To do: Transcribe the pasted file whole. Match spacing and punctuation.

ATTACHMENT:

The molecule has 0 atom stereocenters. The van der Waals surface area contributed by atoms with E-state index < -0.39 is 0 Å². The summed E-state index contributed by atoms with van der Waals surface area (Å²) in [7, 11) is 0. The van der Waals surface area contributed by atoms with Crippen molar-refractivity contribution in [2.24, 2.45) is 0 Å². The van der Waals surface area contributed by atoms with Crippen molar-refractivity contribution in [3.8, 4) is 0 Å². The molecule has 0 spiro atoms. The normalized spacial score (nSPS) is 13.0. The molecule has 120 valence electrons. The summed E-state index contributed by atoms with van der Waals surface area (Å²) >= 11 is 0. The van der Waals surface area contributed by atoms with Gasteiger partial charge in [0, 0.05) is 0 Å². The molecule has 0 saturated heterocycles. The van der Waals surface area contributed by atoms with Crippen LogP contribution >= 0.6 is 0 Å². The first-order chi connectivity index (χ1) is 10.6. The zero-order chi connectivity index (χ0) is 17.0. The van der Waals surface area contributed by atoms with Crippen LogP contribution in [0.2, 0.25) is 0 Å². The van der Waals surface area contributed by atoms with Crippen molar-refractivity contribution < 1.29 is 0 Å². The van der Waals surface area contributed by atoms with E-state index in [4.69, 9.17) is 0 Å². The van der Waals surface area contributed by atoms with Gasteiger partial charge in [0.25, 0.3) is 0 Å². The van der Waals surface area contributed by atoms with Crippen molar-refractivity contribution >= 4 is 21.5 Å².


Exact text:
The molecule has 0 atom stereocenters. The van der Waals surface area contributed by atoms with E-state index < -0.39 is 0 Å². The summed E-state index contributed by atoms with van der Waals surface area (Å²) in [7, 11) is 0. The van der Waals surface area contributed by atoms with Crippen molar-refractivity contribution in [2.24, 2.45) is 0 Å². The van der Waals surface area contributed by atoms with Crippen molar-refractivity contribution in [3.8, 4) is 0 Å². The molecule has 0 spiro atoms. The normalized spacial score (nSPS) is 13.0. The molecule has 120 valence electrons. The summed E-state index contributed by atoms with van der Waals surface area (Å²) >= 11 is 0. The van der Waals surface area contributed by atoms with Gasteiger partial charge in [0, 0.05) is 0 Å². The molecule has 0 saturated heterocycles. The van der Waals surface area contributed by atoms with Crippen LogP contribution >= 0.6 is 0 Å². The first-order chi connectivity index (χ1) is 10.6. The zero-order chi connectivity index (χ0) is 17.0. The van der Waals surface area contributed by atoms with Crippen LogP contribution in [0.2, 0.25) is 0 Å². The van der Waals surface area contributed by atoms with Crippen molar-refractivity contribution < 1.29 is 0 Å². The van der Waals surface area contributed by atoms with E-state index in [4.69, 9.17) is 0 Å². The van der Waals surface area contributed by atoms with Gasteiger partial charge in [0.25, 0.3) is 0 Å². The van der Waals surface area contributed by atoms with Crippen molar-refractivity contribution >= 4 is 21.5 Å².